rayf.- Minimum wage workers tend to "spread the love" a little more if they have a "lil' extra" left over after the essential bills are paid. This has a sort of "snowball" trickle down effect that gets rollin' once people feel that everyone's loosening up and relaxing a little more! Otherwise, the small percentage of rich will keep getting richer, while the poor get poorer, as our middle class, (who spends the most on our economy) shrinks to a smaller and smaller percentage, as they fall into the poor category that sucks from our economy, rather than feeding it.
    5 Aug 2013, 10:47 AM Reply Like
  • Michael Bryant
    , contributor
    Comments (5619) | Send Message
     
    Taking my comment from WSB:

     

    I think the argument for a higher minimum wage is simple. Taking $7.25/hour times 40 hours a week times 52 weeks a year gives $15,080. Can a person live off of $15,080? And it is not like they don't pay taxes. Taxes are withheld from their paycheck. They ONLY get the refund after they file annual taxes in March or April. So assuming taxes are 15% (which is about right according to my paycheck when I make $290), that leaves $12,818 after taxes. If rent + food + electricity + water + heat + insurance + gas (if you drive) is all less than $1068 a month, then there would be no argument. But it is higher than that in most of the country. I think minimum wage should depend on living standards for a given area, meaning there would be different minimum wages in different locations.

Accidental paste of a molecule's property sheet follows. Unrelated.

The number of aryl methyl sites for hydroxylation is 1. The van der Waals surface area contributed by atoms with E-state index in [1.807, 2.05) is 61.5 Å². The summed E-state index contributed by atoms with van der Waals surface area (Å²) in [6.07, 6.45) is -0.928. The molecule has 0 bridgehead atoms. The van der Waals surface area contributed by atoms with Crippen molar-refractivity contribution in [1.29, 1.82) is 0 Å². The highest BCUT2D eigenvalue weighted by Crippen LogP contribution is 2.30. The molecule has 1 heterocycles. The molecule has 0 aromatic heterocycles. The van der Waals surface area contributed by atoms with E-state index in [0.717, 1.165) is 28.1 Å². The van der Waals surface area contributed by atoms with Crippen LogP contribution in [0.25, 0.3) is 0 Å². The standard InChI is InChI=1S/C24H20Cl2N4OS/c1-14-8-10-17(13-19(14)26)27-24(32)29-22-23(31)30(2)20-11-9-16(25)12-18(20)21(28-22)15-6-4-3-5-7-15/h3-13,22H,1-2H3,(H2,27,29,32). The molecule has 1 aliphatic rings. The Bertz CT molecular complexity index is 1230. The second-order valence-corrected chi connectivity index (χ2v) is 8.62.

And after all, adjusted to inflation, the minimum wage should be about $15, using the minimum wage in 1950.
    5 Aug 2013, 08:47 AM Reply Like
  • cowboy4576
    , contributor
    Comments (187) | Send Message
     
    Michael B- So right you are!
    5 Aug 2013, 10:47 AM Reply Like
  • Mike106
    , contributor
    Comments (2) | Send Message
     
    Mike your right. Up state New York it's a little easier to live on $7.25 while in New York City you couldn't make it from day to day.
    5 Aug 2013, 09:35 AM Reply Like
  • DianeLee
    , contributor
    Comments (356) | Send Message
     
    Minimum wage is generally an *entry* level wage, not meant to sustain somebody for a lifetime. That entry level wage is consistently with minimum training and ability. A mandated increase in the minimum wage will be added to the price of goods or services (hamburgers) and thus inflation, with perhaps fewer customers able to purchase those goods or services. But a fine opportunity for union fatcats to add to their own salaries and benefits. imho
    5 Aug 2013, 09:56 AM Reply Like
  • cowboy4576
    , contributor
    Comments (187) | Send Message
     
    Employees at McDonalds, Burger King and Wall mart would turn right around and spend more where they work (with a smile on their face) if they just had that little extra to spend over and beyond their very basic essentials.
    5 Aug 2013, 10:46 AM Reply Like
  • melissabrittany
    , contributor
    Comments (41) | Send Message
     
    In the mature market, hike in wages was the alarming situation for the company as it would not be feasible to offset the higher labor cost with the price increase in products. These costs might intensify the issue related to the income inequality.
    16 May, 08:04 AM Reply Like